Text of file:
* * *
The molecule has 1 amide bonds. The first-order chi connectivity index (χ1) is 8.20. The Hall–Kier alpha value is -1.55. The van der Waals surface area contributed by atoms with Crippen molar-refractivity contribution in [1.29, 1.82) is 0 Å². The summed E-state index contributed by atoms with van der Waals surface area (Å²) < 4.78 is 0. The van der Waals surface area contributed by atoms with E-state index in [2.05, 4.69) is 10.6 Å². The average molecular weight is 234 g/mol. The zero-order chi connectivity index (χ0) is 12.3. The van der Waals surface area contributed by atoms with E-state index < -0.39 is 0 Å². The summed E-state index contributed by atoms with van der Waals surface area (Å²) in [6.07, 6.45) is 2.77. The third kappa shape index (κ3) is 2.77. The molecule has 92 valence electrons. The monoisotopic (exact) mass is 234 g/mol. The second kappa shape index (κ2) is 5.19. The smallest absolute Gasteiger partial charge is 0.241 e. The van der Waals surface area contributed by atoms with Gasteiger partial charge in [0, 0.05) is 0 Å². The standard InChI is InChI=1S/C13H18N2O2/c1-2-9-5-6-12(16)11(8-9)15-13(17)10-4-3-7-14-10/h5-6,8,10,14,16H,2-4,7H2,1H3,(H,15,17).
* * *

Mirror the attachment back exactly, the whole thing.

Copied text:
The molecule has 1 amide bonds. The first-order chi connectivity index (χ1) is 8.20. The Hall–Kier alpha value is -1.55. The van der Waals surface area contributed by atoms with Crippen molar-refractivity contribution in [1.29, 1.82) is 0 Å². The summed E-state index contributed by atoms with van der Waals surface area (Å²) < 4.78 is 0. The van der Waals surface area contributed by atoms with E-state index in [2.05, 4.69) is 10.6 Å². The average molecular weight is 234 g/mol. The zero-order chi connectivity index (χ0) is 12.3. The van der Waals surface area contributed by atoms with E-state index < -0.39 is 0 Å². The summed E-state index contributed by atoms with van der Waals surface area (Å²) in [6.07, 6.45) is 2.77. The third kappa shape index (κ3) is 2.77. The molecule has 92 valence electrons. The monoisotopic (exact) mass is 234 g/mol. The second kappa shape index (κ2) is 5.19. The smallest absolute Gasteiger partial charge is 0.241 e. The van der Waals surface area contributed by atoms with Gasteiger partial charge in [0, 0.05) is 0 Å². The standard InChI is InChI=1S/C13H18N2O2/c1-2-9-5-6-12(16)11(8-9)15-13(17)10-4-3-7-14-10/h5-6,8,10,14,16H,2-4,7H2,1H3,(H,15,17).